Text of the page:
How platforms get publishers to play the access game

When Apple News launched, The Washington Post made all its content available on the news aggregation app. Since then, it’s lobbied successfully for Apple’s editors to promote Post stories on the app. And now, every day for the first few months of the Trump administration, the Post is creating a special “First 100 Days” story to live exclusively the app.

The Post believes the effort has paid off in traffic to its stories. And while monetization on Apple News may be lagging for now, the app also gives the Post a way to sell subscriptions and access to Apple’s global mobile audience.

“We are seeing huge uplift, and I don’t think we would have if we had stayed on the edges,” said Shailesh Prakash, CIO at the Post.

The Post and other publishers believe being all-in has such rewards. In addition to the tangible benefit of traffic, there’s access to executives and ability to influence their roadmap. And they’ve organized themselves accordingly. The “first 100 days” story requires some assembly, although it’s basically aggregated from other Post reports. The amount of time product managers at the Post talk to Apple amounts to about half one person’s time.

The Washington Post created this special story format just for Apple News.

It’s a sign of the times that publishers find themselves acting like lobbyists, hoping to get the ear of the decision-makers in power. The access game is also a way that platforms, inadvertently or not, worm their way into publishers’ organizations and dictate their strategy.

Apple hasn’t responded yet to a request for comment. Facebook provided a statement, saying, “We really value deep partnerships and the opportunity to learn from our partners and shape our products and strategies based on their feedback. As partners spend more time using, testing and optimizing the tools we create based on their feedback, we engage more deeply so that we can understand how to best serve their business needs.”

“There’s a first-mover advantage,” said Cory Haik, chief strategy officer at Mic. “When you’re one of the first publishers to build out, the platforms are excited, and they work with you. There’s more room for conversation and room to talk about new features. If you’re not all in on something like that, I’m not sure you can speak as authoritatively on what you need, and I also think it puts you top of mind.”

Mic, like the Post, publishes all its content to Apple News. Not only that, it developed a special version of a story format, called Opus, exclusively for the app, reaping “millions of reads” from Apple News.

Mic created this story format exclusively for Apple News.

Mic and the Post also are posting all their links to Facebook’s fast-loading Instant Articles format. While they haven’t necessarily had better results than others — Facebook said publishers were getting a 25 percent lift in stories being read when they were posted as Instant Articles versus old-fashioned links, but publishers can’t compare their performance to others — they’re happy with the engagement stories are getting. Prakash said the Post believes it’s getting 10 to 15 percent more repeat usage from its Instant Articles than old-fashioned links because the user experience in Instant is better and people are coming back more often. Publishers also cite having more influence with the platform than do other publishers. Emails get replies, calls get answered.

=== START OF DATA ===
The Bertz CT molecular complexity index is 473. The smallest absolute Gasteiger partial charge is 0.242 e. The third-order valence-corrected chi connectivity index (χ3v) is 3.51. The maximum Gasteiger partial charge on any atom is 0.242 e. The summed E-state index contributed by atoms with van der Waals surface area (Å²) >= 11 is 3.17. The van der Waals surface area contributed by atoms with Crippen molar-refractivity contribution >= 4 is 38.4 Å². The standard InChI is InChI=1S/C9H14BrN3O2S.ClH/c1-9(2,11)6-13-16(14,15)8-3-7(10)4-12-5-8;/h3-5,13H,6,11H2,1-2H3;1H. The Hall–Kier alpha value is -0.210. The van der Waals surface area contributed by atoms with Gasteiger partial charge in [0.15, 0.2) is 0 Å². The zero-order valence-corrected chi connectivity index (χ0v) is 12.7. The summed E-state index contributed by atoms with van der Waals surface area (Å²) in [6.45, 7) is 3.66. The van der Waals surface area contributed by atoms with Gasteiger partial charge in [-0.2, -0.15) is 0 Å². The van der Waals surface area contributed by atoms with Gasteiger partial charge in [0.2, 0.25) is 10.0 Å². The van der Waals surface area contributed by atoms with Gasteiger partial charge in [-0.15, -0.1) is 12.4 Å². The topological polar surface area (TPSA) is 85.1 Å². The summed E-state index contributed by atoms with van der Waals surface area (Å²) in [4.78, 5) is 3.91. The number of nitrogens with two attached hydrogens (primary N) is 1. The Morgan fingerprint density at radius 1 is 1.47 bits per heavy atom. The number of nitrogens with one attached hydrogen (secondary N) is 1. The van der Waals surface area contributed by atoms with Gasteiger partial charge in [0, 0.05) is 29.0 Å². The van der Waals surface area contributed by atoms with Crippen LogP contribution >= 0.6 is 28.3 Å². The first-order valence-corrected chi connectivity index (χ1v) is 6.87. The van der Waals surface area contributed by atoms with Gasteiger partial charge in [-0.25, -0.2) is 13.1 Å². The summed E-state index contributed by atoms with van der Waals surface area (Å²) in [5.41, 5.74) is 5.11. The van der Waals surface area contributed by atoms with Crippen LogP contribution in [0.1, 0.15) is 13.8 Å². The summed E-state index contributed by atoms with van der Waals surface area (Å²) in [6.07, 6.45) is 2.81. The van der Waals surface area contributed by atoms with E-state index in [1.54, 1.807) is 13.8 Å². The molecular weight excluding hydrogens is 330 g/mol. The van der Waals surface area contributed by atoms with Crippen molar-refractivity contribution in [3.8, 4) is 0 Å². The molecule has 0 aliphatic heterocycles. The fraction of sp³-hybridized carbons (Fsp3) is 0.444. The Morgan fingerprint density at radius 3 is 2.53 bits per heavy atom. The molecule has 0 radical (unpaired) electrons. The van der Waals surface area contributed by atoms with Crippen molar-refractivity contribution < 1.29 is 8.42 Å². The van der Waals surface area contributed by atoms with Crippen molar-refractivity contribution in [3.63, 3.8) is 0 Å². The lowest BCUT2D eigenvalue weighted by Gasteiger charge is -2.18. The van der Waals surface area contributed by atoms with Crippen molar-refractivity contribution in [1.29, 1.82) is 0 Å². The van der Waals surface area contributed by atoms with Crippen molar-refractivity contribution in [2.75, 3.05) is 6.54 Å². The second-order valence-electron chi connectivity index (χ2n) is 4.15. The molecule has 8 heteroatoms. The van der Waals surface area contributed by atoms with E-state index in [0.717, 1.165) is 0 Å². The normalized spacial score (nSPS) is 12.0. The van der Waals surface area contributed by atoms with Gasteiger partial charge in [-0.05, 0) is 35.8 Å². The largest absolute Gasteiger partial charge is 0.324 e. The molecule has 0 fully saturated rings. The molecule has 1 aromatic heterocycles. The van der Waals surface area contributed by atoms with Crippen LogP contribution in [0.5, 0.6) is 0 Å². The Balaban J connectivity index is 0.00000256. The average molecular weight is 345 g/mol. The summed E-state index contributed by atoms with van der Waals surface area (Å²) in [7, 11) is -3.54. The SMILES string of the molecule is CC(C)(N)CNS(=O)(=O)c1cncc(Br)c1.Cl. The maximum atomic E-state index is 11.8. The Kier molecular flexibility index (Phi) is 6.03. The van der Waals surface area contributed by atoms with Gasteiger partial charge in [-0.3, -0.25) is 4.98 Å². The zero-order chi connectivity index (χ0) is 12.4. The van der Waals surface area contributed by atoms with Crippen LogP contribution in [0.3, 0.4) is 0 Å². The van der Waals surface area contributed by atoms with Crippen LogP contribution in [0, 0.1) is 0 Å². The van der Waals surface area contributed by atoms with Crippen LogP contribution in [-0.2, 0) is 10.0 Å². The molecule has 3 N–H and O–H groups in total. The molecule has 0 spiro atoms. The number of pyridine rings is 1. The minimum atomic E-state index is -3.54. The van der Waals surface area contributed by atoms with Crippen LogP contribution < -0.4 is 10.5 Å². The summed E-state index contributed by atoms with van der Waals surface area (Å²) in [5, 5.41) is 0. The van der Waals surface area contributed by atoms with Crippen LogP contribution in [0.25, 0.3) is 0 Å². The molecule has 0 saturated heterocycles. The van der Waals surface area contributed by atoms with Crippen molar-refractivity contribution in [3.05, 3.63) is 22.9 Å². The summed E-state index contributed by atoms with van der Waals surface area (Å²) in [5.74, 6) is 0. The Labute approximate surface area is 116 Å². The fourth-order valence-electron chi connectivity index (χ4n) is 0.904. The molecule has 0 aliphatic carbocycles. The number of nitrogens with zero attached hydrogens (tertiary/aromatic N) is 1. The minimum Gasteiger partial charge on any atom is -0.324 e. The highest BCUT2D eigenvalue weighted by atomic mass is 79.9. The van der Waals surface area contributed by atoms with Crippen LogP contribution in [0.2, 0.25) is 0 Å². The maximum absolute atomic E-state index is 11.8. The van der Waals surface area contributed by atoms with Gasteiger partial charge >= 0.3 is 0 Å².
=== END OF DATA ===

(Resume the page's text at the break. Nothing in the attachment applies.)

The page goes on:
For the Post, that inside track is important as it lobbies the platform to enable publishers to A/B test and sell subscriptions in Instant Articles. Prakash notes it was one of the first publishers asked by Facebook to participate in its new Facebook Journalism Project.

“We have seen good success in terms of audience growth and ad monetization on Facebook instant, but want subscriptions to get added as soon as possible,” he said. “Being all in with Facebook allows us to partner much more closely with their product teams and influence timelines and features.”

At the very least, an incentive for publishers to go all in distributing their content to platforms is that the greater sample size you have, the better data you can get to evaluate its performance, said Meredith Artley, global editor in chief for CNN.

Being all-in isn’t the only criteria that matters to the platforms. Some, like CNN, have special status just because of their resources, audience reach and stature.

But even for a relatively small publication like The Atlantic, fully buying into Instant Articles got it more attention from Facebook and a head start over other publishers when Facebook got around to expanding the monetization opportunities there, said Kim Lau, svp of digital and head of business development at the Atlantic.

“The ad business is all about what’s new and next,” she said. “Just being able to talk about it was beneficial to us with advertisers.”

Not surprisingly, not everyone sees this tradeoff as entirely good for publishers. It’s costly to do these platforms’ bidding, which penalizes small and independent publishers.

The payoff in cold hard cash is uncertain, too; and going all-in necessarily makes the publishers more dependent on platforms that control the reader data, algorithm and monetization rules, which they can change at any time.

“We the publisher shouldn’t have to make the upfront investment for it to work,” complained an independent publishing exec, who asked to be unnamed so as not to risk repercussions from the platforms.

Another exec said he had six meetings scheduled with Google in a single day. “Sometimes you feel like you work for Facebook and Google, the amount of things you have to do for them,” he grumbled. As for those meetings, he added with a laugh, “I canceled them all.”

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